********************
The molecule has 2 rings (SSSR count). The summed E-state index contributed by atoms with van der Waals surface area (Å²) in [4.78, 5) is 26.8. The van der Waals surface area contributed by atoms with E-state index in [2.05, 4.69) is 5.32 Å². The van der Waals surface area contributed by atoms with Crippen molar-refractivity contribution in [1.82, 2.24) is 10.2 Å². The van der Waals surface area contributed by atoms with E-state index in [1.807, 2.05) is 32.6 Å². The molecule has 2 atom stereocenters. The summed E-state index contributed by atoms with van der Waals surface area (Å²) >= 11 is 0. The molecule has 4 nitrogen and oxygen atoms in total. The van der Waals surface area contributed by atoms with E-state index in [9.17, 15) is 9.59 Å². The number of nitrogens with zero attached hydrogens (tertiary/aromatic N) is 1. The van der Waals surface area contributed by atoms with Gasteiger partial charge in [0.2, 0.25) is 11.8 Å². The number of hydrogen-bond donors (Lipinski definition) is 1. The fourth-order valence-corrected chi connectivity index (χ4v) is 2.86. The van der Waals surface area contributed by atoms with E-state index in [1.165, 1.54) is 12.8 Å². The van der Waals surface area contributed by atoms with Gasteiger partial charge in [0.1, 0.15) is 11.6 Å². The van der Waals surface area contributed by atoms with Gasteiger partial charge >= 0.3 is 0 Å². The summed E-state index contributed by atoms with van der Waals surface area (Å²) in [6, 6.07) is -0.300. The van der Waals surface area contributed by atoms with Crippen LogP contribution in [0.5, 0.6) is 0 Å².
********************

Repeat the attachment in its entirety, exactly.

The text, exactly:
The molecule has 2 rings (SSSR count). The summed E-state index contributed by atoms with van der Waals surface area (Å²) in [4.78, 5) is 26.8. The van der Waals surface area contributed by atoms with E-state index in [2.05, 4.69) is 5.32 Å². The van der Waals surface area contributed by atoms with Crippen molar-refractivity contribution in [1.82, 2.24) is 10.2 Å². The van der Waals surface area contributed by atoms with E-state index in [1.807, 2.05) is 32.6 Å². The molecule has 2 atom stereocenters. The summed E-state index contributed by atoms with van der Waals surface area (Å²) >= 11 is 0. The molecule has 4 nitrogen and oxygen atoms in total. The van der Waals surface area contributed by atoms with E-state index in [9.17, 15) is 9.59 Å². The number of nitrogens with zero attached hydrogens (tertiary/aromatic N) is 1. The van der Waals surface area contributed by atoms with Gasteiger partial charge in [0.2, 0.25) is 11.8 Å². The number of hydrogen-bond donors (Lipinski definition) is 1. The fourth-order valence-corrected chi connectivity index (χ4v) is 2.86. The van der Waals surface area contributed by atoms with E-state index in [1.165, 1.54) is 12.8 Å². The van der Waals surface area contributed by atoms with Gasteiger partial charge in [0.1, 0.15) is 11.6 Å². The van der Waals surface area contributed by atoms with Gasteiger partial charge >= 0.3 is 0 Å². The summed E-state index contributed by atoms with van der Waals surface area (Å²) in [6, 6.07) is -0.300. The van der Waals surface area contributed by atoms with Crippen LogP contribution in [0.5, 0.6) is 0 Å².